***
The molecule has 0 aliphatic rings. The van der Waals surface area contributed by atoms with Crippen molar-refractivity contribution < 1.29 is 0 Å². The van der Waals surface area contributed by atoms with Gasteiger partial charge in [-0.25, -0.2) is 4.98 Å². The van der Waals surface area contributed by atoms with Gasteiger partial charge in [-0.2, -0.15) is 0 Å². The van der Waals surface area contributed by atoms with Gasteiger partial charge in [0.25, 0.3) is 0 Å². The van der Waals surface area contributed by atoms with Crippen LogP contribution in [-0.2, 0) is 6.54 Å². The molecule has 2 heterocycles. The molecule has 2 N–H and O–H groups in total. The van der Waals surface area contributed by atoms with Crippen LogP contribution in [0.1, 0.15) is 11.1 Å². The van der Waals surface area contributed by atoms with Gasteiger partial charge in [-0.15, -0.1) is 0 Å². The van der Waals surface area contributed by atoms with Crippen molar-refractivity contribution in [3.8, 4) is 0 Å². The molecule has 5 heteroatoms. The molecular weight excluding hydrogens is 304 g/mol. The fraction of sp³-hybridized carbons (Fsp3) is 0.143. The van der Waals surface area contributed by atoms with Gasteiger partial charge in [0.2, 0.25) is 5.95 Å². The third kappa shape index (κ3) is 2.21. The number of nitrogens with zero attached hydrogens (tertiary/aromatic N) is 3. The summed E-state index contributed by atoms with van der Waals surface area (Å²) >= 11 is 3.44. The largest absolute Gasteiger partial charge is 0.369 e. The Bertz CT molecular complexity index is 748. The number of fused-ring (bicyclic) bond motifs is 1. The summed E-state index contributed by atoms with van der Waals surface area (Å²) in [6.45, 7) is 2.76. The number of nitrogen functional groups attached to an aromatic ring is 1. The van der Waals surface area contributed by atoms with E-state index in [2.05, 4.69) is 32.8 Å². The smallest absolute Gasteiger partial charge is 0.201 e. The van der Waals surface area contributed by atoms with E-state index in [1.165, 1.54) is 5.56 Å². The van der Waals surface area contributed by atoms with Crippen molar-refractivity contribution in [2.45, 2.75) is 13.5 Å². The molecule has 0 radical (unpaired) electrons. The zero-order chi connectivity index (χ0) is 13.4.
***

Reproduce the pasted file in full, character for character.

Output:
The molecule has 0 aliphatic rings. The van der Waals surface area contributed by atoms with Crippen molar-refractivity contribution < 1.29 is 0 Å². The van der Waals surface area contributed by atoms with Gasteiger partial charge in [-0.25, -0.2) is 4.98 Å². The van der Waals surface area contributed by atoms with Gasteiger partial charge in [-0.2, -0.15) is 0 Å². The van der Waals surface area contributed by atoms with Gasteiger partial charge in [0.25, 0.3) is 0 Å². The van der Waals surface area contributed by atoms with Crippen LogP contribution in [-0.2, 0) is 6.54 Å². The molecule has 2 heterocycles. The molecule has 2 N–H and O–H groups in total. The van der Waals surface area contributed by atoms with Crippen LogP contribution in [0.1, 0.15) is 11.1 Å². The van der Waals surface area contributed by atoms with Gasteiger partial charge in [-0.15, -0.1) is 0 Å². The van der Waals surface area contributed by atoms with Crippen molar-refractivity contribution in [3.8, 4) is 0 Å². The molecule has 5 heteroatoms. The molecular weight excluding hydrogens is 304 g/mol. The fraction of sp³-hybridized carbons (Fsp3) is 0.143. The van der Waals surface area contributed by atoms with Gasteiger partial charge in [0.2, 0.25) is 5.95 Å². The third kappa shape index (κ3) is 2.21. The number of nitrogens with zero attached hydrogens (tertiary/aromatic N) is 3. The summed E-state index contributed by atoms with van der Waals surface area (Å²) >= 11 is 3.44. The largest absolute Gasteiger partial charge is 0.369 e. The Bertz CT molecular complexity index is 748. The number of fused-ring (bicyclic) bond motifs is 1. The summed E-state index contributed by atoms with van der Waals surface area (Å²) in [6.45, 7) is 2.76. The number of nitrogen functional groups attached to an aromatic ring is 1. The van der Waals surface area contributed by atoms with E-state index in [2.05, 4.69) is 32.8 Å². The smallest absolute Gasteiger partial charge is 0.201 e. The van der Waals surface area contributed by atoms with E-state index in [1.165, 1.54) is 5.56 Å². The van der Waals surface area contributed by atoms with Crippen molar-refractivity contribution in [2.45, 2.75) is 13.5 Å². The molecule has 0 radical (unpaired) electrons. The zero-order chi connectivity index (χ0) is 13.4.